With the process of becoming a more focused, pure-play exploration and production company almost complete, Hess appears poised for stronger, more profitable growth in the years ahead.
Despite a more than 100% increase in its share price over the past two years, Hess could still be meaningfully undervalued at $100 a share. If the company can continue to execute as well as it has in recent quarters, its share price could climb much higher.
At its core, Hess is a restructuring play. Following years of underperformance, the company last year embarked on a new strategic direction to improve its financial performance largely through sales of non-core assets. It divested some $6.5 billion worth of non-core assets in 2013 and has announced a number of additional sales and monetizations this year.
These include the sale of offshore assets in Indonesia and Thailand, the sale of dry gas properties in Ohio's Utica shale, and the most recent sale of its retail business to Marathon Petroleum Corporation for $2.6 billion. While these sales have lowered Hess' production, they've helped it pay down debt, return more cash to shareholders, and focus on its most profitable opportunities.
As of the end of the first quarter, the company's total debt fell to $5.58 billion, down from $5.8 billion at year-end 2013, which helped slightly improve its debt-to-capitalization ratio from 19% to 18.7%. Meanwhile, Hess purchased some 33.6 million of its own common shares for a total cost of roughly $2.8 billion from August 2013 through April 29 of this year. It also increased its existing share repurchase authorization from $4 billion to $6.5 billion.
Improved financial flexibility has allowed Hess to focus on core growth projects, primarily in the Bakken, but also in the Gulf of Mexico and Norway. So far, the company's progress in the Bakken has been impressive. First-quarter production averaged 63,000 barrels of oil equivalent per day, or boepd, despite abnormally severe winter weather that postponed the start-up of its Tioga gas plant.
Bakken volumes have risen significantly since Tioga was brought online in May, and the company believes production is on track to average 80,000-90,000 boepd this year and 150,000 boepd by 2018. Hess also continues to make solid progress in cutting development costs and improving returns. Its average Bakken well cost came in at $7.5 million in the first quarter, down 13% year over year.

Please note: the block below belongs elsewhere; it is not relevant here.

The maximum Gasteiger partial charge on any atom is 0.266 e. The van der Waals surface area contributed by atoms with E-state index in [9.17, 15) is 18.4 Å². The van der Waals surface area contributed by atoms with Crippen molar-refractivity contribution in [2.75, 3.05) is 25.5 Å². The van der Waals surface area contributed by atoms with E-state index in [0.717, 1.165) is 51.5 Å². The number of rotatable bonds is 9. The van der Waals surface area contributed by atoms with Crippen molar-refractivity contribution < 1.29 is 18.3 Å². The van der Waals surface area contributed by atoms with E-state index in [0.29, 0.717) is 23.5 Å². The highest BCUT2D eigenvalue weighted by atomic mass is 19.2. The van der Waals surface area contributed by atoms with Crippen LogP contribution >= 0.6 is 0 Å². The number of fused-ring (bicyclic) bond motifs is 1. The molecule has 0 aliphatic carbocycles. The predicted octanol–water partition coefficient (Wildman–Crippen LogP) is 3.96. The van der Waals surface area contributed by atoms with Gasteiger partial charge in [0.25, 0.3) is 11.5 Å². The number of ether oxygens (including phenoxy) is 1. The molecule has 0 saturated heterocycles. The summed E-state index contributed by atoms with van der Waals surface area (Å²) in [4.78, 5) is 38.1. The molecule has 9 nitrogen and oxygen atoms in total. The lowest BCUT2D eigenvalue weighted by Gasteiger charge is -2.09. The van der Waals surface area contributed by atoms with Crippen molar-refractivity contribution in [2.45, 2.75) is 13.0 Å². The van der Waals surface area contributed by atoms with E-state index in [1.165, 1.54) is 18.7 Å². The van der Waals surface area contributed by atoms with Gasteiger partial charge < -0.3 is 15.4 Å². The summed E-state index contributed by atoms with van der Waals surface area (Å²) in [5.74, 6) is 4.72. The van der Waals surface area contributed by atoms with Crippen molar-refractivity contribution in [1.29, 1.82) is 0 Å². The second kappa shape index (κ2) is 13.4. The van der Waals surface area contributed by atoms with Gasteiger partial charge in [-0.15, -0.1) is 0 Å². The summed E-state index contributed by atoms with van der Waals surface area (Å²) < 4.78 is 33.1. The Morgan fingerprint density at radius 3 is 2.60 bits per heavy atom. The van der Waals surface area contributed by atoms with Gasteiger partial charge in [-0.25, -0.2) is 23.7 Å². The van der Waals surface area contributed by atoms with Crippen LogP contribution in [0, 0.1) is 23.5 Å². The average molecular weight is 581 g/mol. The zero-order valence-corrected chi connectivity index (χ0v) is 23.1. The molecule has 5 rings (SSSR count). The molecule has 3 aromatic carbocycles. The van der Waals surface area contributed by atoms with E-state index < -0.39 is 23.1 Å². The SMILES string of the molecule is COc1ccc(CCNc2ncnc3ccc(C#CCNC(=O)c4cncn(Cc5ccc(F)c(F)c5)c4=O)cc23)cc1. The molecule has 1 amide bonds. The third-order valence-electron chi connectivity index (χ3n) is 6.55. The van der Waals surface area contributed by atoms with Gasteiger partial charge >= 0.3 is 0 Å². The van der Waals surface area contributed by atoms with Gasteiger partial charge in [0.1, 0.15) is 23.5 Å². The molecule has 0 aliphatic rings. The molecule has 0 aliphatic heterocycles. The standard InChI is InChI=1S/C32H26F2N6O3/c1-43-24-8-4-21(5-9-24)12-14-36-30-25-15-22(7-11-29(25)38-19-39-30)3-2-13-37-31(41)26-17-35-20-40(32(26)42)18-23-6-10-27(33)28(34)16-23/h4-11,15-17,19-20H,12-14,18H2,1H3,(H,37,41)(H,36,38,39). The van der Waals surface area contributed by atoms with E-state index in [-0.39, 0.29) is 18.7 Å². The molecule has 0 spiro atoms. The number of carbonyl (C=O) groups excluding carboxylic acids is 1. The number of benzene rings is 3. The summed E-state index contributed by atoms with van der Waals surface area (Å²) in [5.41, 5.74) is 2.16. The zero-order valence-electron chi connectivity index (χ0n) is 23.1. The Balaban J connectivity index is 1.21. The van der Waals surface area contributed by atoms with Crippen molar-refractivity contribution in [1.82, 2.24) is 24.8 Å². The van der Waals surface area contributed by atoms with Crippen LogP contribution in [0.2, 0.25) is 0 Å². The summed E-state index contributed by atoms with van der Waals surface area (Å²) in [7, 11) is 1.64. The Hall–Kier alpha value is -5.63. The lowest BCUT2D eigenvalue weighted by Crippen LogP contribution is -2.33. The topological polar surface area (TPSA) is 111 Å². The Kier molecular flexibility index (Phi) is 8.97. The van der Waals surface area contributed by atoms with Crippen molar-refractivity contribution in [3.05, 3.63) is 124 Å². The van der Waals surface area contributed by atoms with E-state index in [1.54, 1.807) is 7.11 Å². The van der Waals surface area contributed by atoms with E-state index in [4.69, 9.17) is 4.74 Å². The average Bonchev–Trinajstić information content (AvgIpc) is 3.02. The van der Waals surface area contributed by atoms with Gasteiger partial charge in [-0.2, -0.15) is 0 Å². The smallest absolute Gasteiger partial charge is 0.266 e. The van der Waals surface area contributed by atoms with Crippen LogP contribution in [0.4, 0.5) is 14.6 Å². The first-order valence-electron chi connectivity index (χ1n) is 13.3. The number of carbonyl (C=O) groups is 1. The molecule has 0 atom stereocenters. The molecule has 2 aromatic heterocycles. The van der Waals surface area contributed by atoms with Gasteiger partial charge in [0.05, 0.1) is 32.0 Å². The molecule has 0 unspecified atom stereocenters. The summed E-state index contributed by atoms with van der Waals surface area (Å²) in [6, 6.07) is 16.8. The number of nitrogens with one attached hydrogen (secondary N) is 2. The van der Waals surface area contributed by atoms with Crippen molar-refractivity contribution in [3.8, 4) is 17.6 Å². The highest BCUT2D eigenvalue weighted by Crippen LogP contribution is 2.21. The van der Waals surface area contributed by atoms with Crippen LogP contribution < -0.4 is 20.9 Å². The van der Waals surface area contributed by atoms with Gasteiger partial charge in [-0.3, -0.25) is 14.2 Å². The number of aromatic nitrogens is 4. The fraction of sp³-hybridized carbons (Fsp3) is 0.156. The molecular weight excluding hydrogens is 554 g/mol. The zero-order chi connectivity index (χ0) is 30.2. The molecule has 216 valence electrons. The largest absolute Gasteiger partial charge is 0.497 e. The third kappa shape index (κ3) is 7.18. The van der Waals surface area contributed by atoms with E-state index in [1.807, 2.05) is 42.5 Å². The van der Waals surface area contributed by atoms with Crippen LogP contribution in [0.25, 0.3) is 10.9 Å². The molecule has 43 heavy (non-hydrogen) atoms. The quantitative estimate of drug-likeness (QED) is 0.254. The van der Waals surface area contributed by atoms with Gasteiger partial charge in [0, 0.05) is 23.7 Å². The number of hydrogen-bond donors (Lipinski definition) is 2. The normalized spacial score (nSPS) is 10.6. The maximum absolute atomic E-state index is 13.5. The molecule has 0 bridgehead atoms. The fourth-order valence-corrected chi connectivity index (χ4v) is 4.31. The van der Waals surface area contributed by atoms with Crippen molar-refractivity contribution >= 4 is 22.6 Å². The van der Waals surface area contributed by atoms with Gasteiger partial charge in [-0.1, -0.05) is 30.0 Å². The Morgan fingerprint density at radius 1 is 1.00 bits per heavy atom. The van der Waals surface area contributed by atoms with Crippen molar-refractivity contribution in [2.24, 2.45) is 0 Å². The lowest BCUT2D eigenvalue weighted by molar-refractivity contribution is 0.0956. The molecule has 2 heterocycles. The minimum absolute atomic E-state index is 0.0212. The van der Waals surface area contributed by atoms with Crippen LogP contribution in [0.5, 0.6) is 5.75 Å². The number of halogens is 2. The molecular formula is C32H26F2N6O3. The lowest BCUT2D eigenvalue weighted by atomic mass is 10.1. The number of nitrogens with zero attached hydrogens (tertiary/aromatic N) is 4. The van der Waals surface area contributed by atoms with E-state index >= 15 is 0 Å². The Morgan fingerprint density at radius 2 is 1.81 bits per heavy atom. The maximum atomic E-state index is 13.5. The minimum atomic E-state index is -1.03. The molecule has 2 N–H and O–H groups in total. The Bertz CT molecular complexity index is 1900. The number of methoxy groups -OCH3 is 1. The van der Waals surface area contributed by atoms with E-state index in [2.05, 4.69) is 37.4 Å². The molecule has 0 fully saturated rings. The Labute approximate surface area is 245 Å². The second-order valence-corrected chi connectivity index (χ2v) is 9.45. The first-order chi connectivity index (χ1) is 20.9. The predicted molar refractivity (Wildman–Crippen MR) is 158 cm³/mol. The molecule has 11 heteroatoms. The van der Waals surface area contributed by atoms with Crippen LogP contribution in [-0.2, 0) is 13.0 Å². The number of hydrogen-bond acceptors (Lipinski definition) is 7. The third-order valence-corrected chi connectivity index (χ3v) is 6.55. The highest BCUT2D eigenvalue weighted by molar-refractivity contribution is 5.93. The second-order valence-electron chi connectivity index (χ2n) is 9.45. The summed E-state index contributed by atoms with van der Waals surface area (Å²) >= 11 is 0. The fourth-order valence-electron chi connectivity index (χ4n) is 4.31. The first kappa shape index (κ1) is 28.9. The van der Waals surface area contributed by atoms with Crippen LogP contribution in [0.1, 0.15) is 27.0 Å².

Free cash flow on the way
Coupled with the heavily oil-weighted content of Hess' production, which consisted of roughly 75% oil last year, these types of cost improvements helped the company deliver industry-leading low total production unit costs of just $49.80 per boe last year. Going forward, costs are expected to continue to trend downward as the company realizes additional efficiencies from its downspacing pilot programs.
As a result of these improvements, Hess' operating cash flow rose to $1.16 billion in the first quarter, up from $819 million a year earlier. As the company continues to ramp up Bakken production, cash flow should continue to grow. While expected capital spending of $5.8 billion will likely exceed this year's cash flow, the company should begin generating free cash flow starting next year.
And with Bakken production expected to account for an increasing share of production over the next few years, its output should become even more oil-weighted, driving further expansion in margins and cash flows.
Hess has made solid progress over the past couple of years and has erased its earlier stigma of being an inefficient, profligate company. It now finds itself a nimbler pure-play E&P with a more streamlined asset portfolio focused on the Bakken, where it is a leading operator with peer-leading cash margins and returns on invested capital. If the company can keep executing as it has in recent quarters, its stock could rise significantly in the coming years, assuming Bakken oil price realizations remain strong.
Arjun Sreekumar owns shares of Marathon Petroleum. The Motley Fool has no position in any of the stocks mentioned. Try any of our Foolish newsletter services free for 30 days. We Fools don't all hold the same opinions, but we all believe that considering a diverse range of insights makes us better investors. The Motley Fool has a disclosure policy.